As I flagged in yesterday’s post, the Australian beer industry looks a prime target for takeovers by international players, as it highly profitable and fairly isolated from the major international brewers. There has been much talk about a potential takeover of Foster’s by one of the big global players, such as Molson Coors (who have recently taken a 5 percent holding). Well, today, we’ve seen the other big player in the Aussie market, Lion Nathan make a bid for Coca Amatil.
This is a rather complex international business scenario (please bear/beer with me).
Lion Nathan were originally a merger of New Zealand’s two biggest domestic brewers. They subsequently became a major presence in Australia in 1990 via the acquisition of the nation’s second largest bundle of brewing assets (principally Tooheys and Castlemaine Perkins). Their brands currently represent just over 40 percent of the Australian beer market. Over time, the major shareholder of Lion Nathan has become Japan’s second largest brewer, Kirin (itself part of the Mitsubishi group). Kirin currently hold a 46 percent stake in Lion Nathan. Kirin also own National Foods, Australia’s largest dairy and juice company (acquired via Kirin’s holding in Filipino brewer San Miguel.
Coca Cola Amatil (CCA) are the bottlers and distributors of the ubiquitous black fizzy stuff in Australia, New Zealand, Fiji, Indonesia, Papua New Guinea, and South Korea. They also have their fingers in the bottled water, juice, canned fruit and coffee markets down under. They recently entered a joint venture with global brewing giant SAB Miller to distribute a couple of major labels in Australia (Peroni and Miller), and also took over a fledgling craft/microbrewer Blue Tongue. The major shareholder (at around 30 percent) in CCA is The Coca Cola Company back in the US (the folks who own the Coca Cola brands)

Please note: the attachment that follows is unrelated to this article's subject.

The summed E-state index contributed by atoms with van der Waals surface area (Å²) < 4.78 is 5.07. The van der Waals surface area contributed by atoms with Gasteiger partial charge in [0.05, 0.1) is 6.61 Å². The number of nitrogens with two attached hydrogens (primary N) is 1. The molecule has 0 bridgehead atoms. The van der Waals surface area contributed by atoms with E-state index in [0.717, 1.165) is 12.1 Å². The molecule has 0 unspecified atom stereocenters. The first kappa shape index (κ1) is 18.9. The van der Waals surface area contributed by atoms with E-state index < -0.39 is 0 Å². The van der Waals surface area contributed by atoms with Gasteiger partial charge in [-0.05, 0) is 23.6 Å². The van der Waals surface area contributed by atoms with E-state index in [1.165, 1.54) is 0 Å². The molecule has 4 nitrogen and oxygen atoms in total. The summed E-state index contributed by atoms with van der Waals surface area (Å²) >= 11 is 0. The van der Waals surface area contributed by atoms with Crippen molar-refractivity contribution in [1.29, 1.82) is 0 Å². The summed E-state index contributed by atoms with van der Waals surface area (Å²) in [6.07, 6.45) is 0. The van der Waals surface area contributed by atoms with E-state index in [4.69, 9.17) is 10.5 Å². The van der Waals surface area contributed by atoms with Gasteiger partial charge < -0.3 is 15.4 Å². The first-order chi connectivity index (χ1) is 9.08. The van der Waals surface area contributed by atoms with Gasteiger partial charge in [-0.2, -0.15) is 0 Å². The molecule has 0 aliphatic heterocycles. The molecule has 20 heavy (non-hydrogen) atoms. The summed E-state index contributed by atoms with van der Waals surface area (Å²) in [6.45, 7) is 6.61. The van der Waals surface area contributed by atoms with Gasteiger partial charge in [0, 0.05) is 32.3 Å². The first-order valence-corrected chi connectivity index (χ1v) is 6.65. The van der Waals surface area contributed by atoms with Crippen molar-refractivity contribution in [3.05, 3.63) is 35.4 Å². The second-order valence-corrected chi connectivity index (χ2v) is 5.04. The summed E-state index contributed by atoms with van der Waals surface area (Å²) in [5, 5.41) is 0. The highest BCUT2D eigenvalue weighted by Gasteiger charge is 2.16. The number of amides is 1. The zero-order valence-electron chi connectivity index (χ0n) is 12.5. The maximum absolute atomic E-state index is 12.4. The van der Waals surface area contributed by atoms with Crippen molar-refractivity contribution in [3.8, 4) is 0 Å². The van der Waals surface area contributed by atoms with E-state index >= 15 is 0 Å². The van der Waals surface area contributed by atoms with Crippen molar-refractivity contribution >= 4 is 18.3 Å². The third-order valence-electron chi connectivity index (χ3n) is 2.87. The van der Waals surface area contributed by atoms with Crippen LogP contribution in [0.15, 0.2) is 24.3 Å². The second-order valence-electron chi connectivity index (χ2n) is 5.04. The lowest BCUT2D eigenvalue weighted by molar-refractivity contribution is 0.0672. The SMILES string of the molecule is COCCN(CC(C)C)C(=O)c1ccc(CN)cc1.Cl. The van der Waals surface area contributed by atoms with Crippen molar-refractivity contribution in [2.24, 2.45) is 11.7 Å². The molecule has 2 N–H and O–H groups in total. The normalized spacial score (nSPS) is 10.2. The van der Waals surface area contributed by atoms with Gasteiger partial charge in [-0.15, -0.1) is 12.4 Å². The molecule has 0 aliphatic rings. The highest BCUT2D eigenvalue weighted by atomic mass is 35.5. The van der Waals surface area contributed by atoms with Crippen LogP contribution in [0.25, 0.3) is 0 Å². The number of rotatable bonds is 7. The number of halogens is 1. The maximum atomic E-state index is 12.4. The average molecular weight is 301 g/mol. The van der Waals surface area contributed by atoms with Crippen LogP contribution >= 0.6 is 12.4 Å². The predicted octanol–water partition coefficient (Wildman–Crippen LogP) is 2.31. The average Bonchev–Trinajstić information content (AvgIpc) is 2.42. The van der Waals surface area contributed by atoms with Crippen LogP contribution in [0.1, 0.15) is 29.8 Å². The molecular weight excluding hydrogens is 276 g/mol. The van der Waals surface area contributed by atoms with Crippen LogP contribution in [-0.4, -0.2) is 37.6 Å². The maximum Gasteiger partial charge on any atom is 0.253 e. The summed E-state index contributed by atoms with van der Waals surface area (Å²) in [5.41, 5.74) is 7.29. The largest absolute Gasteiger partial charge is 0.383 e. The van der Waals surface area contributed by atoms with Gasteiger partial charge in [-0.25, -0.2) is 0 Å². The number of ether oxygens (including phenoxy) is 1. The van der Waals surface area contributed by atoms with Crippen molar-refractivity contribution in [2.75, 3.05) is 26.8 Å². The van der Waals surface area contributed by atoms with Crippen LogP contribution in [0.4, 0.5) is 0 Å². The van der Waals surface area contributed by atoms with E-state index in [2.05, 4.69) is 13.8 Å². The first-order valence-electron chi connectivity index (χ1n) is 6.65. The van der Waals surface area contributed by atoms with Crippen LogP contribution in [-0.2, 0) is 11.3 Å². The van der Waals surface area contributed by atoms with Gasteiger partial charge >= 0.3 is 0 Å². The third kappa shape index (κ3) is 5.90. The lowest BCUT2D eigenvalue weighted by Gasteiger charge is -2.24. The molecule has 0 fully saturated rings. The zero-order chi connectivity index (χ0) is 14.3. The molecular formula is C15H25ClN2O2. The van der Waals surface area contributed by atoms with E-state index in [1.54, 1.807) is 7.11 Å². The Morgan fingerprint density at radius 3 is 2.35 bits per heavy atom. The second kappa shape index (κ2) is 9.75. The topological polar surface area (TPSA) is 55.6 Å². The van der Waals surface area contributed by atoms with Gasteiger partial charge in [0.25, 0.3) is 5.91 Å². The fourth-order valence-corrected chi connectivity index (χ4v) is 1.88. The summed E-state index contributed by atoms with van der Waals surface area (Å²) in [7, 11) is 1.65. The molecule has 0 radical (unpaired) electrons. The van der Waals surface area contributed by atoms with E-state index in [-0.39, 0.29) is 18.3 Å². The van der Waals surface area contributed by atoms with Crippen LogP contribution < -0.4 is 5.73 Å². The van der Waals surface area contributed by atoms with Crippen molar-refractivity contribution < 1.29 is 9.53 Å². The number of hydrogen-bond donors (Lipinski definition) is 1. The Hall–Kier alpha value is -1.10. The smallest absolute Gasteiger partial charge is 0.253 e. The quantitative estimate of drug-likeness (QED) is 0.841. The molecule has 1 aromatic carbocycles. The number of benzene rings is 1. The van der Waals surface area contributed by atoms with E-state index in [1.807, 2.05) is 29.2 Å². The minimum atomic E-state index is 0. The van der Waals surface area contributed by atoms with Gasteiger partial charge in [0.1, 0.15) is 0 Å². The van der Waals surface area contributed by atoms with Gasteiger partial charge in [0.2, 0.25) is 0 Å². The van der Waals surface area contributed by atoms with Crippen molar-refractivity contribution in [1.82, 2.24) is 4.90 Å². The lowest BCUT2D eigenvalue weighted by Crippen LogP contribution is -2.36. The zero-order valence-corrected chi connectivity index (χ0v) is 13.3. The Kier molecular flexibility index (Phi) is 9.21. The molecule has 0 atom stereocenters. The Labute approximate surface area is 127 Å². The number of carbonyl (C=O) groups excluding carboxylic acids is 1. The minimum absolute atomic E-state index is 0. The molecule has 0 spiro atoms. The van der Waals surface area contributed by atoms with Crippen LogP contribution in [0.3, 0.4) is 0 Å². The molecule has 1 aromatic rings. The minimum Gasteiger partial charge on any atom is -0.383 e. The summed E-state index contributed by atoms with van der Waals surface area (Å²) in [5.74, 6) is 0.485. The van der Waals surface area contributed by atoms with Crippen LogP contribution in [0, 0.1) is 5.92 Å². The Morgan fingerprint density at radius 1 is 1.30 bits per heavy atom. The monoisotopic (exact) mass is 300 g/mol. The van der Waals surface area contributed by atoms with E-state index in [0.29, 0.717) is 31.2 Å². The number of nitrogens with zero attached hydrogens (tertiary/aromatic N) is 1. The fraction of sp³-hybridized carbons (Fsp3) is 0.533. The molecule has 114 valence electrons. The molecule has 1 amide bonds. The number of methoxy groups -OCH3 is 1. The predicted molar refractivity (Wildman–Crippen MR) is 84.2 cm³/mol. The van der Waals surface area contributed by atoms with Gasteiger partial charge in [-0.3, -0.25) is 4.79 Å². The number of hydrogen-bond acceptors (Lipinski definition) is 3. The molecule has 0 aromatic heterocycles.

So is this the consolidation and acqusition play we expected? And is it all about beer assets?
That’s the tricky question here. The CCA/SAB Miller joint venture was supposed to see some competition for Foster’s and Lion Nathan, as CCA’s distribution network into retailers should have overcome the typically high barriers to entry in the market (alas, beer vending machines were fairly unlikely under Australian liquor licensing laws).
If Lion Nathan were successful in acquiring CCA we would be back to square one in terms of competition in the Australian beer market. It is hard to imagine Lion Nathan placing too much emphasis on the minor Peroni, Miller or Bluetongue brands. They may find some use for the CCA distribution network however.
It is more likely that this is a bigger food and beverage story. Kirin would be building a very considerable holding in the non-alcoholic beverages segment if it ended up owning both CCA and National foods. The extent of complementarities of assets across the alcoholic and non-alcoholic beverage segments is still unclear, but market power is market power, and this new beast would be wielding a hell of a lot of it with Australian retailers.
This tale highlights the complexity of telling (and researching) single-industry stories, at either the domestic or international level. The reality is that firms often reach across markets, in terms of both products and countries (I have not even mentioned the additional burden of wine holdings for the Australasian brewers). Trying to untangle motives is a real challenge for scholars (and competitor firms).
It will be intriguing to see the next move in this chess game. The big international brewers are surely still circling.